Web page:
What could be more embarrassing than hosting the UN Conference on Sustainable Development with the world’s largest dump festering in your backyard? That’s why the Rio +20 conference (June 20-22) prompted Rio de Janeiro to close its Jardim Gramacho landfill, which had been oozing toxic waste into sensitive marshland for 34 years. While it is good news on the surface, anyone who watched the Independent Lens documentary Waste Land will ask: What’s happening to the garbage pickers?
In the Oscar-nominated documentary, Jardim Gramacho pickers (catadores), who separate recyclables from waste and live in a settlement near the landfill, are invited to transform their trash into art. Along the way, they also transform themselves into proud pickers. The artist who guides their projects, Vik Muniz, wonders if their creative experiences in his studio will incite them to quit their back-breaking labor: “They think, ‘I don’t want to go back to Gramacho,’” Muniz says. “Is that something bad one way or another? Isn’t this good? Maybe they will go, and they’ll have to think of another plan to get out of there.”
Luckily, some of the pickers have come up with plans outside of Gramacho. With the help of Tião dos Santos, featured in the doc and the president of the pickers’ cooperative ACAMJG (the Association of Recycling Pickers of Jardim Gramacho), the city will payout the more than 1,700 pickers in a lump sum of about $7,500 each now that the landfill is closed. In addition, ACAMJG has picked up contracts to process recyclables at the World Cup 2014 and secured government contracts to work at new recycling plants opening in the city.
In 2010, Brazil enacted its first federal waste management law that will fund recycling plants and legally recognize garbage pickers, including the more than 800,000 members of the Movimento Nacional dos Catadores de Materiais Recicláveis (National Movement of Collectors of Recyclable Materials), where Tião has become one of the leaders. The garbage from Jardim Gramacho will be sent to the high-tech Seropedica dump, which is already up and running.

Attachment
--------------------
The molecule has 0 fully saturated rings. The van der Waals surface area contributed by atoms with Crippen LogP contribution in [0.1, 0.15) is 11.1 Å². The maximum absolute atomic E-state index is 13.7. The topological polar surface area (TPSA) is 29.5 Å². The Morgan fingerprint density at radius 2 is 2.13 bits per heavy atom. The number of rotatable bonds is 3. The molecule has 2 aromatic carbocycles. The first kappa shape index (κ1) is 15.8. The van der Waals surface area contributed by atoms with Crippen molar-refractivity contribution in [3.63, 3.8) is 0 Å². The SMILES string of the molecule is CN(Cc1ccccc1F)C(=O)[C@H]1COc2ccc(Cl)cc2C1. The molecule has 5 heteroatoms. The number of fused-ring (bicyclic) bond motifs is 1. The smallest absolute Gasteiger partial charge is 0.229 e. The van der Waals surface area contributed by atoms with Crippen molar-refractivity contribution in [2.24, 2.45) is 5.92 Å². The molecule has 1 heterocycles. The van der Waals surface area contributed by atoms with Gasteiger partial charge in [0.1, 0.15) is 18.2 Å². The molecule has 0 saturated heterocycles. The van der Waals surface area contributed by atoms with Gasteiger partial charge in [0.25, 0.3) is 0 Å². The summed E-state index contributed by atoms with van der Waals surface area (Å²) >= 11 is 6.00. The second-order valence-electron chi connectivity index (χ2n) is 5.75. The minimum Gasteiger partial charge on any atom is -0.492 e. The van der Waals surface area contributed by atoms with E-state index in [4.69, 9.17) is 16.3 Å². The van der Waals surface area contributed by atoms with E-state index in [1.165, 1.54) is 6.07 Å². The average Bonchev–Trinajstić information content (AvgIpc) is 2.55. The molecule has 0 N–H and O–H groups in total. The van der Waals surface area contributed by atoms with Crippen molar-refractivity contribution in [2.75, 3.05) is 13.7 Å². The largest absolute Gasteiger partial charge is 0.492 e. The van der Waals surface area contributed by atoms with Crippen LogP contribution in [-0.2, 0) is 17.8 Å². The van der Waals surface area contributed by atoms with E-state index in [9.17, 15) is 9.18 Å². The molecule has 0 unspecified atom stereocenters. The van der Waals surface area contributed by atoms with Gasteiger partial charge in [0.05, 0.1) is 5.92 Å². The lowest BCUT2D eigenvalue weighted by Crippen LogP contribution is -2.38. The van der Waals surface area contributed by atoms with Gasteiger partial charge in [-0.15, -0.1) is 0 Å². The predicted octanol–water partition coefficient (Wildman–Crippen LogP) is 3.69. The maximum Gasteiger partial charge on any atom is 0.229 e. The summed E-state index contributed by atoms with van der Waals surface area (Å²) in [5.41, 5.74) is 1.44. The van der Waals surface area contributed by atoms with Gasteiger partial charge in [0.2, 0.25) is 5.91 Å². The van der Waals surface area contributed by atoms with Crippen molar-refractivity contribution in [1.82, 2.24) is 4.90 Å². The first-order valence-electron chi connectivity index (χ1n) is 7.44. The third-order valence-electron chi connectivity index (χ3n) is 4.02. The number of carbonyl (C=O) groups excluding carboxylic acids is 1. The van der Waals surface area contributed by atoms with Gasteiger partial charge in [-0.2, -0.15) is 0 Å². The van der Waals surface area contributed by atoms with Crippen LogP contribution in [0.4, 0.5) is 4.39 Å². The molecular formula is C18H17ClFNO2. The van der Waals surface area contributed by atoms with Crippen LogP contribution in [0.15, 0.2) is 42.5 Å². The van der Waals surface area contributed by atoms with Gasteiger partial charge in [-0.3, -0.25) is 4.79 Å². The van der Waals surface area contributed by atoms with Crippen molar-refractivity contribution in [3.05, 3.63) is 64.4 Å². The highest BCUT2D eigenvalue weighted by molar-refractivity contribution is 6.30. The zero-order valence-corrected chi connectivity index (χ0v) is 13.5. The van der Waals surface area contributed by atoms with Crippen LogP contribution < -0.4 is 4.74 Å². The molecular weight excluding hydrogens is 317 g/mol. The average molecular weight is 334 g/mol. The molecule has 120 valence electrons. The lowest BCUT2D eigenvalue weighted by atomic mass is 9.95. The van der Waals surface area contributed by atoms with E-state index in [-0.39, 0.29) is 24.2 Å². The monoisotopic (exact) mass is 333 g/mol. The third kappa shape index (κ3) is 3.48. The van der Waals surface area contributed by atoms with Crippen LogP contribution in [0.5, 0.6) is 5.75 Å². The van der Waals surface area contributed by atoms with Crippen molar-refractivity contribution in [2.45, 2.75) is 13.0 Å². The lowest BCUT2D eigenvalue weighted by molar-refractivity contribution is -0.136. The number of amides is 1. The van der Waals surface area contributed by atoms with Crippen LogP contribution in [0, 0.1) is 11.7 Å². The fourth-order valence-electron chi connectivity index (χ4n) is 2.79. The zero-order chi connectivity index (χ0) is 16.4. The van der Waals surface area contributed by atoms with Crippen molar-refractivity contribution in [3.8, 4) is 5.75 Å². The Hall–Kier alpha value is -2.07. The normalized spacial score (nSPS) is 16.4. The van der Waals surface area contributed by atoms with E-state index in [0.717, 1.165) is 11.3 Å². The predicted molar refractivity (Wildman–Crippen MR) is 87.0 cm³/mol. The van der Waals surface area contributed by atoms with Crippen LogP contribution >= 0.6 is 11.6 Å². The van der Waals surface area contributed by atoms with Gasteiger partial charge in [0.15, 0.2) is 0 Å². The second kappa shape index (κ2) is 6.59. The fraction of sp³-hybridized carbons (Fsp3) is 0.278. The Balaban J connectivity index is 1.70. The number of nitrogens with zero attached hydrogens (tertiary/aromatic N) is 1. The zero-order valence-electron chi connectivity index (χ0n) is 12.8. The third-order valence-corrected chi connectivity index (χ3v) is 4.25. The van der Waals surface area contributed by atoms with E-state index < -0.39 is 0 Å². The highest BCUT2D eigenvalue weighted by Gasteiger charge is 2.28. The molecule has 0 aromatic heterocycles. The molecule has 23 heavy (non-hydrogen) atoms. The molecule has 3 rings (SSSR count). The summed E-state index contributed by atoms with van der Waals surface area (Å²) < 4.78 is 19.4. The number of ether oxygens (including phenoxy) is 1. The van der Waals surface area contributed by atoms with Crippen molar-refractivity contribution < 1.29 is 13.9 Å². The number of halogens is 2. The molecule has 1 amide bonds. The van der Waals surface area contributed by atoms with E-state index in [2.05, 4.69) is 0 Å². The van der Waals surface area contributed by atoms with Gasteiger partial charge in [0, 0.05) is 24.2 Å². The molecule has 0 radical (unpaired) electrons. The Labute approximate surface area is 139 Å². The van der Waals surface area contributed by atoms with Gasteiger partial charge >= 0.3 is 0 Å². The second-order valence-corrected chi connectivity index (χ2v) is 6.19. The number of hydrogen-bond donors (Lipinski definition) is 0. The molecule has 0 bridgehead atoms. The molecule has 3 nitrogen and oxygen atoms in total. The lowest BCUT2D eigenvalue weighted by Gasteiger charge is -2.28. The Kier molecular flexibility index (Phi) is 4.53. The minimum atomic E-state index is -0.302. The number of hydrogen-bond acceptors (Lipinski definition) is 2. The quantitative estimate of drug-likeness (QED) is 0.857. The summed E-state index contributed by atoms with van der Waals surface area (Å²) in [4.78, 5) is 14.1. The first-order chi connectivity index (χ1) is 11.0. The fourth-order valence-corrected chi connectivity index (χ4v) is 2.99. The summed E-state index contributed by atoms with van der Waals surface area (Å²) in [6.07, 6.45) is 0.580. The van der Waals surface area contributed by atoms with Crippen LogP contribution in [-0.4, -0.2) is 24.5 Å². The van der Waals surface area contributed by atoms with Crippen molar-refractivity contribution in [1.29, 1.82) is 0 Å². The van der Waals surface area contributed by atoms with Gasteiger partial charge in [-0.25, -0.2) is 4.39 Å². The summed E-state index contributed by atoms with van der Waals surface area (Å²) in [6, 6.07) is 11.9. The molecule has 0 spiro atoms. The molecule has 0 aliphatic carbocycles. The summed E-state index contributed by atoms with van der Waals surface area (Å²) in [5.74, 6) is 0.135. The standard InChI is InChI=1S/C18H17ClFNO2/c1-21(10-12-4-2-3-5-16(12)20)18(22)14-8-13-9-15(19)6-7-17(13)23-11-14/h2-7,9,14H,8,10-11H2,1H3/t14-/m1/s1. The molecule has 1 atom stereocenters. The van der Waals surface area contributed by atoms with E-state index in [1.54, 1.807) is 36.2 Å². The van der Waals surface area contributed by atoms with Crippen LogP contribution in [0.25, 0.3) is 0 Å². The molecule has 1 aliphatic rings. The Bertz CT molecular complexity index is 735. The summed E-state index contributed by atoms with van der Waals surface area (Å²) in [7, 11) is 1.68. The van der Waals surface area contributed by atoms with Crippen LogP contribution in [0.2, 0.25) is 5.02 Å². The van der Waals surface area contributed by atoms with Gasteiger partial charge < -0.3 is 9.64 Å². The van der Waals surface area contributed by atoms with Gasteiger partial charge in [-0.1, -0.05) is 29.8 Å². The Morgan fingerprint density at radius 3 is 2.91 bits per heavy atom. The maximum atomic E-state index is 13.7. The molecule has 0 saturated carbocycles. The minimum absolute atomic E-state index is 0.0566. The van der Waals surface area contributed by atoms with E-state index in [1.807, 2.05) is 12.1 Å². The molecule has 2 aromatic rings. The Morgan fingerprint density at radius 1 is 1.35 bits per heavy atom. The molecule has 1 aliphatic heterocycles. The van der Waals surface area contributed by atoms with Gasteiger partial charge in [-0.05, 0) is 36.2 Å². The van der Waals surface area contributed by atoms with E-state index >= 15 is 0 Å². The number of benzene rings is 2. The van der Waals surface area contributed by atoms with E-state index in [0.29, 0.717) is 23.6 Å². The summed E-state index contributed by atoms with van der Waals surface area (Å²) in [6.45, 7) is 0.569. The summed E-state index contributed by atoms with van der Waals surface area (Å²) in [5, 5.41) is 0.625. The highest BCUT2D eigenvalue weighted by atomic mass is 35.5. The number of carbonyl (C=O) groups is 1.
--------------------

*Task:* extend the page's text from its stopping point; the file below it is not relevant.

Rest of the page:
Waste Land filmmaker Lucy Walker offers tempered optimism: “I’m excited that the recycling laws are changing and the new landfill will have modern techniques,” she said. “There will be jobs in recycling in Brazil, and they’ll be safer than before. Tião is hoping the workers will continue to work in recycling in these new and safer jobs. I don’t think we can cling to the past — we have to embrace progress.”
At the same time, she recognizes that change is challenging for those without a safety net. “But the association has been incredible about getting them skills, training, and financial support to allow people to have a choice.” In the film, pickers say they are proud to not to stoop to prostitution or drug dealing. The Jardim Gramacho pickers cooperative is working to keep it that way. The cooperative, with the help of “Zumbi” Jose Carlos da Silva Bala Lopes and other characters in the film, has started a library with more than 7,000 books and teaching courses from IT to environmental management.
What’s more? Tião was invited as one of four Brazilian citizens to carry the Olympic torch for the 2012 Games. “I didn’t carry the torch alone,” Tião told InfoSur Hoy. “I was there representing thousands upon thousands of trash collectors, an invisible people.”
For more updates on the other pickers featured in the documentary, check out the Waste Land website.